John Henry Newman (1801-1890) was a man who sought to integrate life and holiness. He believed that the spiritual life needed to be lived in an active and dynamic way, touching a person's fundamental attitudes and actions.
Although Newman rejected the title of spiritual director as such, it is obvious from his correspondence that directing others through various facets of the Christian life was one of his dominant concerns. Surprisingly, comparatively little has been written about Newman's idea of spiritual direction. This book investigates Newman's understanding of spiritual direction during his life as a Roman Catholic, 1845-1890. It examines the major areas in which Newman gave spiritual direction through an analysis of the correspondence from his Catholic years. It also explicates those principles of Newman's own spiritual life that found expression in his direction of others.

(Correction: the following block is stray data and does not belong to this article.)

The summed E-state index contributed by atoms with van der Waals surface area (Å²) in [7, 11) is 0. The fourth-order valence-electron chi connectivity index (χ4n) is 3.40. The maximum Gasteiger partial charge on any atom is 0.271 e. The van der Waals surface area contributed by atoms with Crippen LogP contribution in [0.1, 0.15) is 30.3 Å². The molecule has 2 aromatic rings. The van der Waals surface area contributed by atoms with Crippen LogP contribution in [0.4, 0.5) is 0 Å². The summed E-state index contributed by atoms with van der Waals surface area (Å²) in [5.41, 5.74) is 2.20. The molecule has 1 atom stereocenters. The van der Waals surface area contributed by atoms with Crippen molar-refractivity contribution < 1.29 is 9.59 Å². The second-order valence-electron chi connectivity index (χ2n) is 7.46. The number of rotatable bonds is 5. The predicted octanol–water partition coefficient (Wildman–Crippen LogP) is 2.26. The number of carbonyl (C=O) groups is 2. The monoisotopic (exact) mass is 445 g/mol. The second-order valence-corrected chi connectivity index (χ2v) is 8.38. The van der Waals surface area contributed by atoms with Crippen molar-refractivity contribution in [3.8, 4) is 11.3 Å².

Newman had a mammoth "apostolate of correspondence." His Letters and Diaries have been edited and published in a series of thirty-two volumes, embracing more than twenty thousand letters. The first ten volumes deal with Newman's Anglican period; the remaining twenty-two volumes cover his Catholic period and are the primary source for this book. These volumes have been studied chronologically in order to determine and extract the major areas in which Newman gave spiritual direction to others, and to investigate the stages of development in his spiritual advice.